By 1942, the Air Ministry had a glut of trained pilots. This had resulted from the fear created by the Blitz, and the Battle of Britain, when the RAF had assumed pre-eminence in Britain's defence against a feared Axis invasion. Desperate for pilots, too many had been allowed to train, or had been placed on backlists to await slots for induction and training. This would continue to be a problem as late as 1944, when the British Army was forced to disband a division after Operation Overlord due to a shortage of manpower. At the same time, the Air Ministry had the equivalent of a division of civilians waiting aircrew training slots, and already had more aircrew than it had aircraft available for them to man. This would lead to pilots being transferred to the Army's Glider Pilot Regiment, and to the lists of civilians reserved for aircrew training being cleared of men who were then able to be conscripted by the Army.

In Bermuda, the excess of pilots meant that the BFS was advised in 1942 that no further pilots were required. By then, eighty pilots had been sent to the RAF and Fleet Air Arm. THE BFS was included in the Empire Air Training Scheme. Its graduates included eight Americans, who had volunteered for the RAF in the USA, and had then been sent to the BFS for training.

Although the school was closed, Bertram Work and Major Montgomery-Moore oversaw the conversion of its administration into a recruiting arm, the Bermuda Flying Committee, for the Royal Canadian Air Force (RCAF), sending sixty aircrew candidates to that service before the War's end. Sixteen Bermudian women were also sent to the RCAF to perform roles including Air Traffic Controller.[5]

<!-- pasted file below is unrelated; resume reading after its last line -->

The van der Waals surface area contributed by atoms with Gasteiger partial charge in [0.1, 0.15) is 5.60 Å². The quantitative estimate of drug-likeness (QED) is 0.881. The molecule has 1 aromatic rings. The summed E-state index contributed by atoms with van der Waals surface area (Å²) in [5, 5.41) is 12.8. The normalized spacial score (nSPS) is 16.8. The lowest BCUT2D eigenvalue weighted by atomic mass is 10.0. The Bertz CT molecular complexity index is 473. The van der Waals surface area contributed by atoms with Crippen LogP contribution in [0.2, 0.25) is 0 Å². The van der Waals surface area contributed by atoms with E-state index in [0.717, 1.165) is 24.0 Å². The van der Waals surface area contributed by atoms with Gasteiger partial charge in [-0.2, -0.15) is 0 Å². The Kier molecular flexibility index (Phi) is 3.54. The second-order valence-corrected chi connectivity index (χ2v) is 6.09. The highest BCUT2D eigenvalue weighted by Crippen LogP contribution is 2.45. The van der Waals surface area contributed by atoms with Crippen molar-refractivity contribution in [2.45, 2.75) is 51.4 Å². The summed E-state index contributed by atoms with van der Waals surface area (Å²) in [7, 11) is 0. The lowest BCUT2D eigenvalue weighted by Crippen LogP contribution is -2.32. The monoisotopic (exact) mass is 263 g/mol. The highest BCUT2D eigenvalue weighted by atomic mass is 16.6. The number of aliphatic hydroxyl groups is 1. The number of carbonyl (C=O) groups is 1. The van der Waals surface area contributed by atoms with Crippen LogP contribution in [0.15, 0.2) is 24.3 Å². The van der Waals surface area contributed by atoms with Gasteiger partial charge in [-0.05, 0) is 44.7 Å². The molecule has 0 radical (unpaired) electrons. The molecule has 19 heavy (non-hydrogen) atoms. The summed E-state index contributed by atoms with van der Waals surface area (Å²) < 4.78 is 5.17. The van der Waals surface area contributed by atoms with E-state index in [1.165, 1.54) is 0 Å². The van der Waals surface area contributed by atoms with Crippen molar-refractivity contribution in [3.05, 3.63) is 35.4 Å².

Flying instructor Captain Stafford moved to RAF Transport Command, and was later shot down, becoming a prisoner-of-war in Germany. He was piloting a Catalina on a flight from Darrell's Island to Large's in Scotland, on 7 April 1943. Nearing Britain, the crew were advised by radio to divert to RAF Mountbatten, near Plymouth, due to bad weather. Evidently due to a navigational error, they found themselves over occupied France and were shot down near Landéda, Brittany, by anti-aircraft artillery and two Luftwaffe fighters. The first officer was killed outright, and the navigator wounded. Stafford succeeded in landing the aeroplane two miles offshore, still under fire. Three, including Stafford, were pulled from the water by French fisherman. The bodies of two other crewmen washed up two days later, and the third three weeks later. As a POW, Captain Stafford headed a team of Allied orderlies in a wing of the Hohemark hospital, in Hesse, which was dedicated to the care of Prisoners of War from the Dulag Luft POW Camp in Oberusel.[6][7]

The two Luscombe aircraft remained at Darrell's Island, being used by the RAF as station hacks. After the war they were used by the short-lived Bermuda Flying Club, created by returning pilots.

See also[edit]

Military of Bermuda


  2. ^ The Flying Boats Of Bermuda, by Colin A. Pomeroy. Printlink Ltd., P.O. Box 937, Hamilton, HMDX, Bermuda. ISBN 0-9698332-4-5.
  3. ^ POTSI (archived): BERMUDA FLYING SCHOOL, 1940–1942
  4. ^ The Bermudian, Hamilton, Bermuda. July, 1940.
  5. ^ That's My Bloody Plane, by Major Cecil Montgomery-Moore, DFC, and Peter Kilduff. 1975. The Pequot Press, Chester, Connecticut. ISBN 0-87106-057-4.
  6. ^ St Bees Dead of World War II. Roll of Honour: Sergeant ALAN RODGERS, 650668, Royal Air Force, who died aged 21 on 7 April 1943.
  7. ^ Marshall Independent: Prisoner of War in Germany during WWII